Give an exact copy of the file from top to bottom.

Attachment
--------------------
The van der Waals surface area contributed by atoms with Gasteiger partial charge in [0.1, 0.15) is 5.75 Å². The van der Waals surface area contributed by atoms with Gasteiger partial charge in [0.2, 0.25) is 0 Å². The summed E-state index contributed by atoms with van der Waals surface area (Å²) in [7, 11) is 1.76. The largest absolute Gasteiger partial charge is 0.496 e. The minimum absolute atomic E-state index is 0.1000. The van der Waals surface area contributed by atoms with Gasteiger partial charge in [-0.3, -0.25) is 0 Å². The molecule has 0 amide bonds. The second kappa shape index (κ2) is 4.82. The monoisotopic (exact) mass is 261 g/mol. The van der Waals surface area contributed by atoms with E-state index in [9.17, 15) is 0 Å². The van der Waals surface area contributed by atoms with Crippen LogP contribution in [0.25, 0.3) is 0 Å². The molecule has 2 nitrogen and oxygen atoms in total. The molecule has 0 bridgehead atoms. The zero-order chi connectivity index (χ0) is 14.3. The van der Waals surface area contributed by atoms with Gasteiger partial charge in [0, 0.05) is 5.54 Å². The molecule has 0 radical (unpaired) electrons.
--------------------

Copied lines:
The van der Waals surface area contributed by atoms with Gasteiger partial charge in [0.1, 0.15) is 5.75 Å². The van der Waals surface area contributed by atoms with Gasteiger partial charge in [0.2, 0.25) is 0 Å². The summed E-state index contributed by atoms with van der Waals surface area (Å²) in [7, 11) is 1.76. The largest absolute Gasteiger partial charge is 0.496 e. The minimum absolute atomic E-state index is 0.1000. The van der Waals surface area contributed by atoms with Gasteiger partial charge in [-0.3, -0.25) is 0 Å². The molecule has 0 amide bonds. The second kappa shape index (κ2) is 4.82. The monoisotopic (exact) mass is 261 g/mol. The van der Waals surface area contributed by atoms with E-state index in [9.17, 15) is 0 Å². The van der Waals surface area contributed by atoms with Crippen LogP contribution in [0.25, 0.3) is 0 Å². The molecule has 2 nitrogen and oxygen atoms in total. The molecule has 0 bridgehead atoms. The zero-order chi connectivity index (χ0) is 14.3. The van der Waals surface area contributed by atoms with Gasteiger partial charge in [0, 0.05) is 5.54 Å². The molecule has 0 radical (unpaired) electrons.